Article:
A pdf of “The Impact of Federal Involvement in America’s Classrooms” which was delivered February 10, 2011 by Andrew J. Coulson to the Committee on Education & the Workforce United States House of Representatives is available in full Here.  It is only six pages and an easy read, but we thought we would grab your interest with these eye popping charts…

Figure 2.  Inflation-Adjusted Federal K-12 Spending Per Pupil and Achievement of 17-Year-Olds, % Change since 1970

Math and Reading scores at the end of high school are unchanged over the past forty years, while Science scores suffered a slight decline through the year 1999, the last time that test was administered. Data from another nationally representative test series show a continuing decline in 12th grade Science between 1996 and 2005, the last year for which we have trend data.

Presented with stagnant or declining performance in the face of a meteoric rise in federal spending per pupil, it is reasonable to ask: what happened to total spending? If state and local expenditures fell to such an extent that they offset federal increases, that might explain the profound disconnect revealed in Figure 2.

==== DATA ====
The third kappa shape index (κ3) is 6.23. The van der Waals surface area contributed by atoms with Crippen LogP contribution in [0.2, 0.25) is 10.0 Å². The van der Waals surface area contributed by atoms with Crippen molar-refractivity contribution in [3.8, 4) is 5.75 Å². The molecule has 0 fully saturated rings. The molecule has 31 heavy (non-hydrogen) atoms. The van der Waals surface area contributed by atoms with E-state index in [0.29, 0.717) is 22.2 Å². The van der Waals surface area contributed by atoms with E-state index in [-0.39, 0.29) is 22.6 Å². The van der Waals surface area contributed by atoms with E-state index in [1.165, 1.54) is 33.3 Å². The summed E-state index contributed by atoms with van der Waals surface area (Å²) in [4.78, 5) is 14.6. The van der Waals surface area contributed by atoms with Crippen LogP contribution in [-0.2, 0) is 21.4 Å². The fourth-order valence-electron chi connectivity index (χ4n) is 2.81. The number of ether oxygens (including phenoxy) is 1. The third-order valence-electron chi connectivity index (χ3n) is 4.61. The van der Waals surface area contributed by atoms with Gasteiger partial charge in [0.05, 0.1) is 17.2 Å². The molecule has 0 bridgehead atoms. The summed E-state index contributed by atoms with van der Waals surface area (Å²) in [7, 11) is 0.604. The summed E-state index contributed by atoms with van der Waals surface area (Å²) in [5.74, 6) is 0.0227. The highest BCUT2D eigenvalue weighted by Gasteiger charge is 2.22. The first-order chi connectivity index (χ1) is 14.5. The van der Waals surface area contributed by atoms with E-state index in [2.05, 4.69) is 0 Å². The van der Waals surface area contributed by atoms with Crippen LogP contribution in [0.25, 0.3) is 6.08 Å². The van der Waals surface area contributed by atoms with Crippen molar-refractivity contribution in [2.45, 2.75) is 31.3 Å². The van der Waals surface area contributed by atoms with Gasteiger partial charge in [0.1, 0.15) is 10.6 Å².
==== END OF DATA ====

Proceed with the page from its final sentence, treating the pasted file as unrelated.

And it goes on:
To answer that question, I present Figure 3, showing how the total cost of an entire k-through-12 public school education has changed over time.

Figure 3.  Inflation-Adjusted Cost of a complete K-12 Public Education, and Percent Change in Achievement of 17-Year-Olds, since 1970

We spent over $151,000 per student sending the graduating class of 2009 through public schools.  That is nearly three times as much as we spent on the graduating class of 1970, adjusting for inflation. Despite that massive real spending increase, overall achievement has stagnated or declined, depending on the subject.


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